Zero Time Dilemma Was Ruined For Me …

… although you could say that it was my own fault.

Since this is a newer game, I’ll continue below the fold.

So, after finishing “The Nonary Games”, I turned my attention to “Zero Time Dilemma”. I was really looking forward to trying out the game, and in fact part of the reason I pushed through “The Virtue Games” was so that I could get this started before I headed back to work. While the character images were a bit off-putting at first, the models were attractive — and especially in the case of Mira, deliberately so — and I really started to like some of the characters (Eric being the only one who was out-and-out irritating, which seems to be deliberate). This was only helped along by the fact that Sigma and Phi returned and were in one team, and Akane and Junpei also returned on another team. Since I really liked Diana — who was with Sigma and Phi, and this turns out to be important for the story — and since Carlos was tolerable, this left the last team — with the strange child Q, Mira, and the annoying Eric — as the team that I didn’t really want to follow. But since it gave you the choice of team and since at the start you had to move between the three teams to unlock further fragments (portions of the alternate histories), I decided to round robin them, starting with Diana’s team, through Carlos’, and ending with Q’s. I then did a couple of the escape rooms and hit game overs with both of them, which was annoying. And then I selected by accident the next story section my first time with Q’s team and then proceeded through it to the other two groups. I then continued to pick the fragment that each of them had in common, and … ended up at what is supposedly the ending of the game. There might be another choice that you can unlock later, or not, but the big twists were revealed, including who Zero was and why he wanted you to play the Decision Game.

Well, that was short.

It seems that there were two big things I did that led to this. The first was starting out by trying to keep everyone alive, as everyone has to be alive to get that ending. Since it seems reasonable that most players, especially after having played the first two games, will try this route first to see what happens, this is definitely on the game. The second thing is that at certain points you need to enter passwords. Since I keep a walkthrough open so that I don’t get frustrated with the escapes, I used it to look up the passwords instead of playing through the fragments where you get them. And, to be honest, I would have done that anyway since I hate writing things down while playing a game and wouldn’t have remembered them anyway. So, this let me skip right to the end, while the game would have much rathered I do the other fragments first.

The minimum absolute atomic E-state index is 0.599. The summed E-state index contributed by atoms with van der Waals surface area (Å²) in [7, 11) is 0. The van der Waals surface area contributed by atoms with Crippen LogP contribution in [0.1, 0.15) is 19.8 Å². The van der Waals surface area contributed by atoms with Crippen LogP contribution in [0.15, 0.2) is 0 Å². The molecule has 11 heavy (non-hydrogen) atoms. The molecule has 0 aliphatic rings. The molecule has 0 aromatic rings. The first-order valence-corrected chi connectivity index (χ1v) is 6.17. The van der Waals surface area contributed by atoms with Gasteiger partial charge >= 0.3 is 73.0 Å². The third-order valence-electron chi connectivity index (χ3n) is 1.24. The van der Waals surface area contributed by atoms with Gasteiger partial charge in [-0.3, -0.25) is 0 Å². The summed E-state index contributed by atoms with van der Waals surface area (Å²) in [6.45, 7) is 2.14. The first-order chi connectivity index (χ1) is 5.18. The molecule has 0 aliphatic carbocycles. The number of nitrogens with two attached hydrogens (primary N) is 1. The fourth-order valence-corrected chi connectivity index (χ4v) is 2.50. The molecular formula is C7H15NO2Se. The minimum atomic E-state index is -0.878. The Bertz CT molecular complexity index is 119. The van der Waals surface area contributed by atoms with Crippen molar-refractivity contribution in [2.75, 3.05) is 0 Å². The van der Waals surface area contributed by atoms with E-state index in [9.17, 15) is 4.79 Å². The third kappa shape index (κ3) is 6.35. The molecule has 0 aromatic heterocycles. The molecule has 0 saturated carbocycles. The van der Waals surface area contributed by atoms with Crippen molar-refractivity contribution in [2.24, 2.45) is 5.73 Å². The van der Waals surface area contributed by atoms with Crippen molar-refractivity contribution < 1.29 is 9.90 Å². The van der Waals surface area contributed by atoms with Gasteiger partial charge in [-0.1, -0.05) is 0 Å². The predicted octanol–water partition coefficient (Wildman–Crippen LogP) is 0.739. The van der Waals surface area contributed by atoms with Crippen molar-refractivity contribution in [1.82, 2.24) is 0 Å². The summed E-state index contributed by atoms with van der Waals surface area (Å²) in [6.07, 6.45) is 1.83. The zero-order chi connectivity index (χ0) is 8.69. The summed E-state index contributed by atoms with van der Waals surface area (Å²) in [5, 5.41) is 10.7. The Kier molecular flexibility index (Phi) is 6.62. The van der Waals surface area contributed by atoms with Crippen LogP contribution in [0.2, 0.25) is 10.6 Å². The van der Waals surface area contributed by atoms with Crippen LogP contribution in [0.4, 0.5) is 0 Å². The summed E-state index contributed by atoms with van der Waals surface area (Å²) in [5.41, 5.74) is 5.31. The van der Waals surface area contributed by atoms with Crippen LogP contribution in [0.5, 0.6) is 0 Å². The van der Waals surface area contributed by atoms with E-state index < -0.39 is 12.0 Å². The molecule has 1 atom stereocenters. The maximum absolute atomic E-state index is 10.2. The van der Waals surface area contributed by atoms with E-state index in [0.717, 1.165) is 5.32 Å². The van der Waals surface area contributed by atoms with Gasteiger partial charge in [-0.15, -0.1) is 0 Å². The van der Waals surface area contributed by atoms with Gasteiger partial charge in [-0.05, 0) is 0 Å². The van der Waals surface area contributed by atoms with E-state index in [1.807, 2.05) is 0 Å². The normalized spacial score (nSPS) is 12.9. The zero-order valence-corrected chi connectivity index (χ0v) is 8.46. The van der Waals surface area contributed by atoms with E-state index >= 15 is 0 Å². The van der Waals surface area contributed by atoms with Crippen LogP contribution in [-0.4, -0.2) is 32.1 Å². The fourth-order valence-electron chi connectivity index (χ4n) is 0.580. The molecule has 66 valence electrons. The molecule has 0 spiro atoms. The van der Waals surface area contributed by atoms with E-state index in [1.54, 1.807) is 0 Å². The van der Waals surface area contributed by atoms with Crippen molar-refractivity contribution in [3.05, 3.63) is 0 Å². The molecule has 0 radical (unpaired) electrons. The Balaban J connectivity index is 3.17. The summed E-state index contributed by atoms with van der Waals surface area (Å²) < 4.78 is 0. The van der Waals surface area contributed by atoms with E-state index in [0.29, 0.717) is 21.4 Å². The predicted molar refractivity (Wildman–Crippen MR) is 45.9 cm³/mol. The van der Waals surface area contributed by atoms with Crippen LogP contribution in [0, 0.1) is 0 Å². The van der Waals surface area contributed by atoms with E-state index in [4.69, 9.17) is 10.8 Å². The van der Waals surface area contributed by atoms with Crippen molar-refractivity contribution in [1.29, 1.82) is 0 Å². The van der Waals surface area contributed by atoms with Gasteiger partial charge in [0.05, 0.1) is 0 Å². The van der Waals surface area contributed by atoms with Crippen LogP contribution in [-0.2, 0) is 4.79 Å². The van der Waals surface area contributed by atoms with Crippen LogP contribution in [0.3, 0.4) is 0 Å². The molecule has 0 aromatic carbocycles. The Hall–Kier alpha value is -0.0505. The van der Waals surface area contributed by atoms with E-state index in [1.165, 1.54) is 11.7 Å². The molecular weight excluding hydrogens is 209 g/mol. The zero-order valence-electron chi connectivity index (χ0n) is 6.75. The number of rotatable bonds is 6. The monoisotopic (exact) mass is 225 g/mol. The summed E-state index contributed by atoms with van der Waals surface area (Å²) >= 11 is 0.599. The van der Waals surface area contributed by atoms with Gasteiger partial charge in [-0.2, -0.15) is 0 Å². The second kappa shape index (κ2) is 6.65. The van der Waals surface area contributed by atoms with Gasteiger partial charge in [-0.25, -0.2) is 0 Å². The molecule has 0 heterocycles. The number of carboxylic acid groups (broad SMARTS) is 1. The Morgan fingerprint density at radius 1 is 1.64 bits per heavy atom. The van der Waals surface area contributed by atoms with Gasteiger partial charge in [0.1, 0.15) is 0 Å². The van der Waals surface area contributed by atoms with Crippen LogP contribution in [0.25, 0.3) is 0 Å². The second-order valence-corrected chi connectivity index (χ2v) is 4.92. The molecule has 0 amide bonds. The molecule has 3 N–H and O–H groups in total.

Now, of course, because I used a walkthrough to cheat, it’s actually a reasonable argument to say that my ending the game was my own fault. Except, in the previous games you simply wouldn’t have been able to get to those points if you hadn’t gone through the other fragments (or paths, in the case of those games). You’d hit a “To Be Continued” lock and have to find the path that would let you unlock it. This was one of the best aspects of “Virtue’s Last Reward”, because the unlocks made direct reference to what you learned on those paths, and it did so automatically. And since the game locks off certain fragments until you do certain things — you can see the scenes locked on the fragment selection and they open when you do certain things — it was reasonable to think that the “cheating” would, at most, get me to a locked scene or get me information that I shouldn’t have had yet. In fact, I “cheated” in “Virtue’s Last Reward” by entering a user name and password on the Director’s computer that I didn’t have yet, and all it did was get me to Luna’s ending, with 8 more to do, and at least 2 or 3 more necessary to get to Phi’s ending, which is the true ending. So while I did do something that the game wouldn’t have wanted me to do, it’s also something that the game itself and all of its predecessors implied wouldn’t ruin the game for me by taking me straight to the ending.

While the ending reveals all of the twists, it doesn’t go into the details, so there’d still be some fun in doing the other fragments and seeing how it all happened. But the game overs are also quite depressing, and the twists aren’t that great to make me really, really want to go back and see the set-ups. Thus, I played the game for something like four hours, don’t really want to finish all the fragments, and have no interest in replaying it. And all because the game left things unlocked that would let me get to the ending, and I was willing to use the walkthrough to skip the password protections. All in all, I can’t help but feel a bit disappointed.

2 Responses to “Zero Time Dilemma Was Ruined For Me …”

  1. Andrew Says:

    It seems an odd decision for a modern game to make you keep game-critical information (i.e. password progression unlocks) outside the game

    • verbosestoic Says:

      I think they might get stored in the files you can reference somewhere, but probably not as the actual passwords (but, rather, the information that you can use to derive it). For some things, in some of the games you’d just automatically remember it when the time came, but my impression from the walkthrough is that that isn’t the case here. It is a bit bizarre.

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